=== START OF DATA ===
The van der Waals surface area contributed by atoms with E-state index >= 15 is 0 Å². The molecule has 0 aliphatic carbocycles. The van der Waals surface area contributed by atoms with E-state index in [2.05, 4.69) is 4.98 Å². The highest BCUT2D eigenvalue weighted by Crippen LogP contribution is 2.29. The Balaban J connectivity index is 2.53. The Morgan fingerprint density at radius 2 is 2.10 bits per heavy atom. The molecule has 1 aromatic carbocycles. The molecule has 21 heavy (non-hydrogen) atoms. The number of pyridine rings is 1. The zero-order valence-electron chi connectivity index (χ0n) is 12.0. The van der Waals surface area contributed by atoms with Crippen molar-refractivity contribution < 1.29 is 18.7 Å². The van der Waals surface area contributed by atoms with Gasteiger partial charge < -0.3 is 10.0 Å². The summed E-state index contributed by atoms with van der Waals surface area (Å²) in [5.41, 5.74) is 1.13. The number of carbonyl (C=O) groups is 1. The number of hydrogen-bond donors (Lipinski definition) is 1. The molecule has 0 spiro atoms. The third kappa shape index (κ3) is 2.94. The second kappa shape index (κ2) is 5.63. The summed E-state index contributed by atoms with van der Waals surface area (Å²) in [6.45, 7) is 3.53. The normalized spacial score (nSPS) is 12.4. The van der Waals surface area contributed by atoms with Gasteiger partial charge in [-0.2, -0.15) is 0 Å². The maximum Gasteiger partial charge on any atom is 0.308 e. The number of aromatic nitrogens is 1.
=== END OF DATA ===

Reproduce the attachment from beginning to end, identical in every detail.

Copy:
The van der Waals surface area contributed by atoms with E-state index >= 15 is 0 Å². The molecule has 0 aliphatic carbocycles. The van der Waals surface area contributed by atoms with E-state index in [2.05, 4.69) is 4.98 Å². The highest BCUT2D eigenvalue weighted by Crippen LogP contribution is 2.29. The Balaban J connectivity index is 2.53. The Morgan fingerprint density at radius 2 is 2.10 bits per heavy atom. The molecule has 1 aromatic carbocycles. The molecule has 21 heavy (non-hydrogen) atoms. The number of pyridine rings is 1. The zero-order valence-electron chi connectivity index (χ0n) is 12.0. The van der Waals surface area contributed by atoms with Crippen molar-refractivity contribution < 1.29 is 18.7 Å². The van der Waals surface area contributed by atoms with Gasteiger partial charge < -0.3 is 10.0 Å². The summed E-state index contributed by atoms with van der Waals surface area (Å²) in [5.41, 5.74) is 1.13. The number of carbonyl (C=O) groups is 1. The number of hydrogen-bond donors (Lipinski definition) is 1. The molecule has 0 spiro atoms. The third kappa shape index (κ3) is 2.94. The second kappa shape index (κ2) is 5.63. The summed E-state index contributed by atoms with van der Waals surface area (Å²) in [6.45, 7) is 3.53. The normalized spacial score (nSPS) is 12.4. The van der Waals surface area contributed by atoms with Gasteiger partial charge in [-0.2, -0.15) is 0 Å². The maximum Gasteiger partial charge on any atom is 0.308 e. The number of aromatic nitrogens is 1.